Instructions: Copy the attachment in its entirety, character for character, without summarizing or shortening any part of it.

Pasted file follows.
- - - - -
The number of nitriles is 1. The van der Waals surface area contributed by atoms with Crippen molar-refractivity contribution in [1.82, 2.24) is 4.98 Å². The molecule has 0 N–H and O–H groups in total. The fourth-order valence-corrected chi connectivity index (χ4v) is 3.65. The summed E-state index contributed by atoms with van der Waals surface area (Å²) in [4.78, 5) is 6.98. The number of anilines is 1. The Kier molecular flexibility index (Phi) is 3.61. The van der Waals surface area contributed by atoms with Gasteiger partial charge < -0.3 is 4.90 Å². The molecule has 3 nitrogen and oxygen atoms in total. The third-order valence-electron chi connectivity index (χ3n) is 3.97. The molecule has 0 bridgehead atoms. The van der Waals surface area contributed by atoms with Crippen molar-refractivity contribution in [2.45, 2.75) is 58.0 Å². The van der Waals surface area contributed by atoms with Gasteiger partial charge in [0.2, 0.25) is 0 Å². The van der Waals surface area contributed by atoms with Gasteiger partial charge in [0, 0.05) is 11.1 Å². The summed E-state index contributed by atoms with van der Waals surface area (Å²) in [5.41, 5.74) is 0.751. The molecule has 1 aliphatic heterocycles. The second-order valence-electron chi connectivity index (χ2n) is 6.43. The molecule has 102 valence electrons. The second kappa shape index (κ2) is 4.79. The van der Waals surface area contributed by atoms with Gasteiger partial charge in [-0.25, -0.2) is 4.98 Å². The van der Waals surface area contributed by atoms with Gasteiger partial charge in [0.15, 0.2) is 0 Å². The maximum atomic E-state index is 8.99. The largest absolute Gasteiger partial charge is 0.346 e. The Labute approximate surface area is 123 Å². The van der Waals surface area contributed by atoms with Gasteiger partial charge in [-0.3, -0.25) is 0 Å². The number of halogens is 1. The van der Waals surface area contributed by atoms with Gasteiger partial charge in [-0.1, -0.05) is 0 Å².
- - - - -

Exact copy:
The number of nitriles is 1. The van der Waals surface area contributed by atoms with Crippen molar-refractivity contribution in [1.82, 2.24) is 4.98 Å². The molecule has 0 N–H and O–H groups in total. The fourth-order valence-corrected chi connectivity index (χ4v) is 3.65. The summed E-state index contributed by atoms with van der Waals surface area (Å²) in [4.78, 5) is 6.98. The number of anilines is 1. The Kier molecular flexibility index (Phi) is 3.61. The van der Waals surface area contributed by atoms with Gasteiger partial charge < -0.3 is 4.90 Å². The molecule has 3 nitrogen and oxygen atoms in total. The third-order valence-electron chi connectivity index (χ3n) is 3.97. The molecule has 0 bridgehead atoms. The van der Waals surface area contributed by atoms with Crippen molar-refractivity contribution in [2.45, 2.75) is 58.0 Å². The van der Waals surface area contributed by atoms with Gasteiger partial charge in [0.2, 0.25) is 0 Å². The van der Waals surface area contributed by atoms with Gasteiger partial charge in [0, 0.05) is 11.1 Å². The summed E-state index contributed by atoms with van der Waals surface area (Å²) in [5.41, 5.74) is 0.751. The molecule has 1 aliphatic heterocycles. The second-order valence-electron chi connectivity index (χ2n) is 6.43. The molecule has 102 valence electrons. The second kappa shape index (κ2) is 4.79. The van der Waals surface area contributed by atoms with Gasteiger partial charge in [-0.25, -0.2) is 4.98 Å². The van der Waals surface area contributed by atoms with Gasteiger partial charge in [0.15, 0.2) is 0 Å². The maximum atomic E-state index is 8.99. The largest absolute Gasteiger partial charge is 0.346 e. The Labute approximate surface area is 123 Å². The van der Waals surface area contributed by atoms with Gasteiger partial charge in [-0.3, -0.25) is 0 Å². The number of halogens is 1. The van der Waals surface area contributed by atoms with Gasteiger partial charge in [-0.1, -0.05) is 0 Å².